SINGAPORE - The overall number of traffic accidents last year fell due to quieter roads during the Covid-19 pandemic, though there were more cases of speeding and fatal drink-driving accidents.
Elderly pedestrians and motorcyclists remain a concern, said the police on Wednesday (Feb 10) in its annual road traffic situation report.
Although the number of accidents involving these two groups decreased last year from 2019, they continue to “account for a disproportionate number of accidents resulting in injuries or deaths”, added the police.
The overall number of fatalities on the road dropped to a record low of 85 people, a 28 per cent fall from the 118 in 2019.
Accidents resulting in injuries decreased by 29 per cent to 5,473 cases, from 7,705 cases in 2019.
Fewer motorists ran red lights last year, with such violations falling 16.4 per cent to 50,725, down from 60,693 the year before.
The temporary closure of nightlife establishments and drinking holes as part of measures to curb the spread of Covid-19 could also have contributed to a fall in drink-driving cases.
The police said drink-driving arrests fell by 24.2 per cent - 1,507 drivers were nabbed last year, compared with 1,987 the year before.
But fatal drink-driving accidents went up. There were 13 fatalities recorded last year, up from seven in 2019.
“The police adopts a tough enforcement stance towards irresponsible drinking behaviour. If grievous hurt or death is caused, motorists may face imprisonment and disqualification from driving.”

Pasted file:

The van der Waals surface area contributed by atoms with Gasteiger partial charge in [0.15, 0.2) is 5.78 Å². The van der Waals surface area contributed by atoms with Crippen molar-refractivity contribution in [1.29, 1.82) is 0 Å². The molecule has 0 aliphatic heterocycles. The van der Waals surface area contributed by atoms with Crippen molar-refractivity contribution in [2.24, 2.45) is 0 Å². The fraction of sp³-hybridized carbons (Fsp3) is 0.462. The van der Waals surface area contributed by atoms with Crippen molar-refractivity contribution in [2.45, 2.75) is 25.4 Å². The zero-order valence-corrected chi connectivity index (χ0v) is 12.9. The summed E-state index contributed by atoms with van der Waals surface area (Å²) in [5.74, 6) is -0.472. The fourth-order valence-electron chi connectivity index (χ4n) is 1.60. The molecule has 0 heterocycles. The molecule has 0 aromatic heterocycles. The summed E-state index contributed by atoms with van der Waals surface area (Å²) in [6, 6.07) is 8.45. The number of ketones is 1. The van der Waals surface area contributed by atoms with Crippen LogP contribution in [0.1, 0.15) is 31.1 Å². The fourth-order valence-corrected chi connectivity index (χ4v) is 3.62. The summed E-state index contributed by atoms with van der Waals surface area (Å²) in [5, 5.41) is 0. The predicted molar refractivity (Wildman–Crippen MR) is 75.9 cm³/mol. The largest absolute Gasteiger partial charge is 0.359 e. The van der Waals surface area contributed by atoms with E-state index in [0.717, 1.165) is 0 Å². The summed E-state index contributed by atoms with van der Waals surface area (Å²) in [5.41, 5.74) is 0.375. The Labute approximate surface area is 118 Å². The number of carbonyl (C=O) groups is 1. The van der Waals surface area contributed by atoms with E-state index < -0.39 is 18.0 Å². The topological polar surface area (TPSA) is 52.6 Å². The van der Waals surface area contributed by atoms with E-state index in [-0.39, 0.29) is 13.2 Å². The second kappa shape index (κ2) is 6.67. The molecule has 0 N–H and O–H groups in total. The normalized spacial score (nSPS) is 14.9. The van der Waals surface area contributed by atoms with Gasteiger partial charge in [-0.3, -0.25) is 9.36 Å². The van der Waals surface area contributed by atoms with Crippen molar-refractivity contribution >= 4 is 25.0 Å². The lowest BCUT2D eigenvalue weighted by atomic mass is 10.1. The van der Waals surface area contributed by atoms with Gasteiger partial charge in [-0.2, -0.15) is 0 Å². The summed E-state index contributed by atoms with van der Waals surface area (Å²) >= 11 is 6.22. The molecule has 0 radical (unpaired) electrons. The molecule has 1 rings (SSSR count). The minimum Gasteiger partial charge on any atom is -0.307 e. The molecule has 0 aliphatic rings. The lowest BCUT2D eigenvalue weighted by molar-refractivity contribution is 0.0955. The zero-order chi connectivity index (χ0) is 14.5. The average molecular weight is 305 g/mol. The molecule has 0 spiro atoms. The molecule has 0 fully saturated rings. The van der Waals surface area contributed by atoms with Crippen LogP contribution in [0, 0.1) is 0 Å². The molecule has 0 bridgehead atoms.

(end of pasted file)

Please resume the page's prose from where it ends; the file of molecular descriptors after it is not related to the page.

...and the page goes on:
More motorists were also caught speeding. There were 758 speeding-related accidents last year, up from 735 in 2019.
“Speed cameras are deployed islandwide with conspicuous warning signages to alert motorists to the cameras and remind them to slow down,” said the police.
“The traffic police also collaborates with the Land Transport Authority to display messages on their electronic boards along expressways and major roads to remind motorists not to speed.”
Fifteen of the 18 pedestrian deaths last year were seniors above the age of 60, said the police. They made up 83 per cent of the total pedestrian deaths, up from nearly 70 per cent in 2019.
But the number of traffic accidents involving elderly pedestrians fell from 321 in 2019 to 234 last year.
The number of fatalities involving seniors also fell from 27 in 2019 to 15 last year. Half of these deaths were the result of jaywalking, said the police.
“I think they are a really vulnerable group, because as they get older, their reflexes are slower,” said Traffic Police Commander Gerald Lim. “(Through our engagement efforts), we hope to convince them to use the pedestrian crossing, for example, rather than dash across the road.”
Recognising that the deterioration of eye health may lead to impaired vision and affect the safety of road users, the traffic police and the Singapore Road Safety Council have partnered with Singapore Optometric Association to develop an eye care kit.
The kit - which will be distributed to the elderly - includes four tests, which check peripheral vision as well as the ability to distinguish details and colour contrasts.
Motorcyclists also continued to be a cause of concern, as they accounted for 63 per cent of the total number of fatal accidents.
This is even though the number of accidents involving motorcyclists that resulted in injures decreased by almost 30 per cent last year, falling to 3,128 from 4,463 in 2019.
Correction note: An earlier version of this article wrongly attributed a quote to Superintendent Jimmy Law, when it should be to Traffic Police Commander Gerald Lim. We are sorry for the error.